Good Fat Gone Bad… The Skinny on Trans-Fatty Acids
Walk down any food aisle and pick up a package of product and read the nutrition label. For the most part, the labeling system is rather easy to read and understand. But confusion sometimes comes in the area of fats and carbohydrates. Consumers expect that the information presented on the labels by food manufacturers is accurate and concise.
The Food and Drug Administration (FDA) is the governing body that regulates the food labeling system in the United States. There are standards and guidelines that food manufacturers must follow when it comes to nutrition and ingredient disclosure on all food packaging. Without a doubt, these structures help the consumer to see what is in a product prior to making an informed purchase. The food labeling requirements do have some loopholes which consumers may or may not be aware.
One thing to keep in mind that numbers listed on a nutrition facts label are not set in stone. Even though products are tested for their complete nutrition profile, the government does allow some lenience in regards to those numbers. As long as food manufacturers keep their recipes consistent, there is room for a slight plus or minus fluctuation in the numbers. Even though your frozen dinner may state a total of 300 calories for the product at the time of testing, there may be a decrease or increase in the number of those calories due to the manufacturing process. Those nutrition numbers might not seem to be as accurate as one would expect, but the overall numerical variations are minute and will most likely not affect an individual’s diet concerns at an extreme level.
When it comes to the disclosure of trans-fats in any product, the line is not clear and is clouded by the regulations that dictate those numbers. In 2006, the FDA applied a rule that all food manufacturers must disclose trans-fats in their products under a newly devised category on the nutrition label. Under Federal labeling guidelines, food manufacturers can claim a product contains zero grams of trans-fat per serving as long as the amount of that fat per serving is one-half gram (.5) or less. If the amount of trans-fat in one serving goes above .5 gram per serving, then the number of trans-fatty acids per serving in the product must be rounded to the nearest whole number. Even though the consumer may be eating a product that contains trans-fatty acids, the manufacturers can state on the package “0 grams of trans-fat” or “not a significant source…”.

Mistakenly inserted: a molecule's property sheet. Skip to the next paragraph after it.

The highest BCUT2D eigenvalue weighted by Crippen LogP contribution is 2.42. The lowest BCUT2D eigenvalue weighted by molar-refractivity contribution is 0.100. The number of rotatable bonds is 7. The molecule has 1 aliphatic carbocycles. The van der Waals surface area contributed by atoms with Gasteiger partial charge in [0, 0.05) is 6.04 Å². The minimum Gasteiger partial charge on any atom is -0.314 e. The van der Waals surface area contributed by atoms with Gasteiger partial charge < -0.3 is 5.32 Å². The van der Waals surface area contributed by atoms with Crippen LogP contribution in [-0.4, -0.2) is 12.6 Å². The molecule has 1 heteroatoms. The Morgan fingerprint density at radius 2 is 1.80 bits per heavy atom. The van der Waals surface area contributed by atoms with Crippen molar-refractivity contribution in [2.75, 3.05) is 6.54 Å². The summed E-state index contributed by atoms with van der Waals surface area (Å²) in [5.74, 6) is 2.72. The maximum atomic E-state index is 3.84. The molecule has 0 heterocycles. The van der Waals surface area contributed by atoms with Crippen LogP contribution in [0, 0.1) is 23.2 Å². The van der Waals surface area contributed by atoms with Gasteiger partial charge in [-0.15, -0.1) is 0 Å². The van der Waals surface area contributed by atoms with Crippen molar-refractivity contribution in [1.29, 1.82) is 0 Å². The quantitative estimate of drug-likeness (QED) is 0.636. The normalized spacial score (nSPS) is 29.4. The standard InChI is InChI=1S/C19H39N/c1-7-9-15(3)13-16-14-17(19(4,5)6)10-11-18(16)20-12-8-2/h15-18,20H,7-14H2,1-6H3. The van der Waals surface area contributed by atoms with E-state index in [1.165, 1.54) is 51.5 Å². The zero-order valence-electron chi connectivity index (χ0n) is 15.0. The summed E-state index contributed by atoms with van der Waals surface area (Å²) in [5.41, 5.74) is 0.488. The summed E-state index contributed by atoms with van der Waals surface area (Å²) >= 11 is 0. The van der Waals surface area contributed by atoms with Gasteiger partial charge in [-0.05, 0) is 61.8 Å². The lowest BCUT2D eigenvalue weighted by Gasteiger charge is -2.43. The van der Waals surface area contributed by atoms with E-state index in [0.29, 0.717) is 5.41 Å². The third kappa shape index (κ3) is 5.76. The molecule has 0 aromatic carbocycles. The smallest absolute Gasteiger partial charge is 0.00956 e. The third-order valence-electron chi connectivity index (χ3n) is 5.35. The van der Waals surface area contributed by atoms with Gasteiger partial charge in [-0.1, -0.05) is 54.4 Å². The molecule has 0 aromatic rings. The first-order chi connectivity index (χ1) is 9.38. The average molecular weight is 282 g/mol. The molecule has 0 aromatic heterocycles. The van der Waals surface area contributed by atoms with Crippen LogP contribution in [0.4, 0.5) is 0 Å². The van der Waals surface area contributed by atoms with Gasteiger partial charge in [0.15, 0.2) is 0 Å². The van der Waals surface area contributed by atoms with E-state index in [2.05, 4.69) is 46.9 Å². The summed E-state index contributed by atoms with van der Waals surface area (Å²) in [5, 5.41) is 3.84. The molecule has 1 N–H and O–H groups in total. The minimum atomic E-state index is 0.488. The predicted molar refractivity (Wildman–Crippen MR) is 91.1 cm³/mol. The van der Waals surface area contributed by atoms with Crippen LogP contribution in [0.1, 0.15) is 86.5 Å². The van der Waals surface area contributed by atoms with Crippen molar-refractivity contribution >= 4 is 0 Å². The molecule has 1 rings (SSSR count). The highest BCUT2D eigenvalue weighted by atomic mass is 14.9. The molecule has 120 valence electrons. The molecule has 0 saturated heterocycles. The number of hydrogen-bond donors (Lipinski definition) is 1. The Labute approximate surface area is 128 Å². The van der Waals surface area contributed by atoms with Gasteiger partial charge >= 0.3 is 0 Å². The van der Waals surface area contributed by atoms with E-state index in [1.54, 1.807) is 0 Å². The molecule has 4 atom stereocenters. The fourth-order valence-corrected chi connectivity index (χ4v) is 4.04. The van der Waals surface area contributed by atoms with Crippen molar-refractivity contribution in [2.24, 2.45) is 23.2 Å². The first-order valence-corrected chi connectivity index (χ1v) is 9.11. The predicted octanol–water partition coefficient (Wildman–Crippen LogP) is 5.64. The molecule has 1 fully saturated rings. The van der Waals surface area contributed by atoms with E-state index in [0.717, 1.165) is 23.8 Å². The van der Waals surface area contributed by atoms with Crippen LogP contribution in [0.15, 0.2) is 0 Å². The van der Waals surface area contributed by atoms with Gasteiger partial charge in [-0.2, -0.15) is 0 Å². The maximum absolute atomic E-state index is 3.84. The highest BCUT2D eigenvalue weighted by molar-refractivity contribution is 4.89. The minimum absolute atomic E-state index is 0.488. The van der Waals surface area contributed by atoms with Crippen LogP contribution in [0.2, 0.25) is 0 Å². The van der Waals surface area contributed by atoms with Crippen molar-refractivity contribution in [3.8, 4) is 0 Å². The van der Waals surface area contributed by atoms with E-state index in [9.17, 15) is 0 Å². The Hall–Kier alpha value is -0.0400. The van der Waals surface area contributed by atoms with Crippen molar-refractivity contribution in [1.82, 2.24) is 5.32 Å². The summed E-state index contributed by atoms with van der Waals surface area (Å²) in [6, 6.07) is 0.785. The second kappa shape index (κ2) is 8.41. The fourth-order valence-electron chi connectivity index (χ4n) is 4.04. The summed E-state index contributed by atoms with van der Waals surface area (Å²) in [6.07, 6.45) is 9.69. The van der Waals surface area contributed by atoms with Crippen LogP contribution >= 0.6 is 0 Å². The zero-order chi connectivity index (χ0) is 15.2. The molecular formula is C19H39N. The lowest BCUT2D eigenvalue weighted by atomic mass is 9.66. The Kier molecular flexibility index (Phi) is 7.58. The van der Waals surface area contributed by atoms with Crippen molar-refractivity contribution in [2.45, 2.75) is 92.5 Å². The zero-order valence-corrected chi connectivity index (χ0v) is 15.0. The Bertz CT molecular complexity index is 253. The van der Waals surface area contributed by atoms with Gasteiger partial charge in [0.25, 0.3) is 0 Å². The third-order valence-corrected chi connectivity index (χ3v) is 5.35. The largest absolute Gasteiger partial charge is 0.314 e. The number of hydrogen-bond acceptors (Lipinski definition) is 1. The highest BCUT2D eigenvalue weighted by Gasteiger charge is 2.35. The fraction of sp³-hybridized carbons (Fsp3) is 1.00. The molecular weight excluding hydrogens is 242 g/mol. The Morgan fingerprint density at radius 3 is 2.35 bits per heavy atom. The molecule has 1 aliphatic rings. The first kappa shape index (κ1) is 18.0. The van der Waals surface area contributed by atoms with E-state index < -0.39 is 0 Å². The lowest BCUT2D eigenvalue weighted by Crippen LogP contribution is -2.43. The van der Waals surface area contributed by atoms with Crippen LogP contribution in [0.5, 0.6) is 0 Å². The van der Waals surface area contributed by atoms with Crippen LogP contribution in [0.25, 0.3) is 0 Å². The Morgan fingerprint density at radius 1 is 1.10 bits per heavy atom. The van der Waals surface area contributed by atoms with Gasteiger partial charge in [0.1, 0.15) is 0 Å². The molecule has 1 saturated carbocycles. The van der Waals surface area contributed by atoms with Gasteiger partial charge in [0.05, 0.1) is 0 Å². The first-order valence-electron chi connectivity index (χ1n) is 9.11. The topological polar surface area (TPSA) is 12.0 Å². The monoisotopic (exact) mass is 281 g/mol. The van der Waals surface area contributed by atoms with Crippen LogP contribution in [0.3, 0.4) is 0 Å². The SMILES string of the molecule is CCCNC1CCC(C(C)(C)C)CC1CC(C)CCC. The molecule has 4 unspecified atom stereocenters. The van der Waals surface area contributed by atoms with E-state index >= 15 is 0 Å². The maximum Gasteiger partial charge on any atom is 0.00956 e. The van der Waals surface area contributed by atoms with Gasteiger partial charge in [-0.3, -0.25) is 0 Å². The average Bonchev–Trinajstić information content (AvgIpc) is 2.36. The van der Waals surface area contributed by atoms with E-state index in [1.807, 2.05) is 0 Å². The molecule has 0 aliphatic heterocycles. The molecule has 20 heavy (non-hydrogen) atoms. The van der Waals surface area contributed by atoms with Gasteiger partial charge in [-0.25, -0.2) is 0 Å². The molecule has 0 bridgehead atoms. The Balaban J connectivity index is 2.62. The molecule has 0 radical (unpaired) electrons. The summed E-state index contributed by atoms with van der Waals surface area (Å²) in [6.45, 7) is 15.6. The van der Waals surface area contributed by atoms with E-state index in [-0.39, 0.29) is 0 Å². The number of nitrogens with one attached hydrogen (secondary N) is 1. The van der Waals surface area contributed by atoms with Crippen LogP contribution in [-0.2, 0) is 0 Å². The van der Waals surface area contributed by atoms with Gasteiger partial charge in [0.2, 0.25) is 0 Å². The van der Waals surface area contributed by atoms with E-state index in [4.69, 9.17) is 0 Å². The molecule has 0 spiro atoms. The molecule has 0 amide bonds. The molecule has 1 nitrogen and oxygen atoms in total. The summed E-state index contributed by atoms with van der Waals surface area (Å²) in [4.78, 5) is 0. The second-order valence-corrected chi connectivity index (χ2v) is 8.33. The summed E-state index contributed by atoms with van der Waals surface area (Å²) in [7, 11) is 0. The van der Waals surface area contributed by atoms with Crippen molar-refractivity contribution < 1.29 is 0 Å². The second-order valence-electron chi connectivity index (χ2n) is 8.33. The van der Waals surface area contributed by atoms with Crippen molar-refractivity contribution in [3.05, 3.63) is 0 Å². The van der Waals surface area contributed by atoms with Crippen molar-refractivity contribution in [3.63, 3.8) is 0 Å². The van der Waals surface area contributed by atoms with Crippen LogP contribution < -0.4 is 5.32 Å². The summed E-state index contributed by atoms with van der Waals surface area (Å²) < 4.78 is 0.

The history of trans-fatty acids dates back to the 1890’s, when it was discovered that liquid fats could be turned into solids using a specific process called hydrogenation. German chemist Wilhelm Normann perfected the work of his predecessor Paul Sabatier in successfully producing a hardened fat from liquid oils that could be hydrogenated. The process was patented in 1902 and Wilhelm went on to build a manufacturing facility that could produce the hydrogenated fats on a larger scale. Around 1909, US company Proctor & Gamble acquired the patent rights of Normann and began producing and marketing the world’s first hydrogenated shortening called Crisco. The product was very affordable and had a long shelf life, but comprised mainly of partially hydrogenated oil.
Trans-fats are added to food products because they are cheaper to produce, provide satiety and act as a preservative because they extend the product shelf-life. It was discovered around 1988 that trans-fats were responsible for coronary disease including plaque build-up within arteries that could lead to heart attacks. It was discovered that trans-fats increased the amount of low-density lipoproteins (LDL), bad cholesterol, while lowering high density lipoproteins (HDL), good cholesterol. HDL is responsible for removing excess amounts of LDL in the bloodstream by taking them back to the liver to be processed out of the body. If LDL cholesterol levels become too high, they begin forming plaque in the artery walls, which can lead to coronary issues. Because of the zero gram discrepancy on nutrition labeling, an individual that consumes more than the suggested serving amount may be consuming more trans-fat than they are aware.
Luckily, the consumer can find trans-fats hidden in a product even though its presence is listed as zero grams per serving. These fats can be found by skimming the ingredient section of the food product. If the ingredient is an oil that is partially hydrogenated or hydrogenated, the product contains trans-fatty acids. These oils are prevalent in processed foods, some margarine, breakfast cereals, snacks, chocolate, candy and baking mixes.
Michael Lausterer is a Master Essential Oil Therapist and is co-owner of Basic Earth Essentials. He is a professional chef with a background in clinical nutrition, and enjoys educating people on natural means for a healthy lifestyle.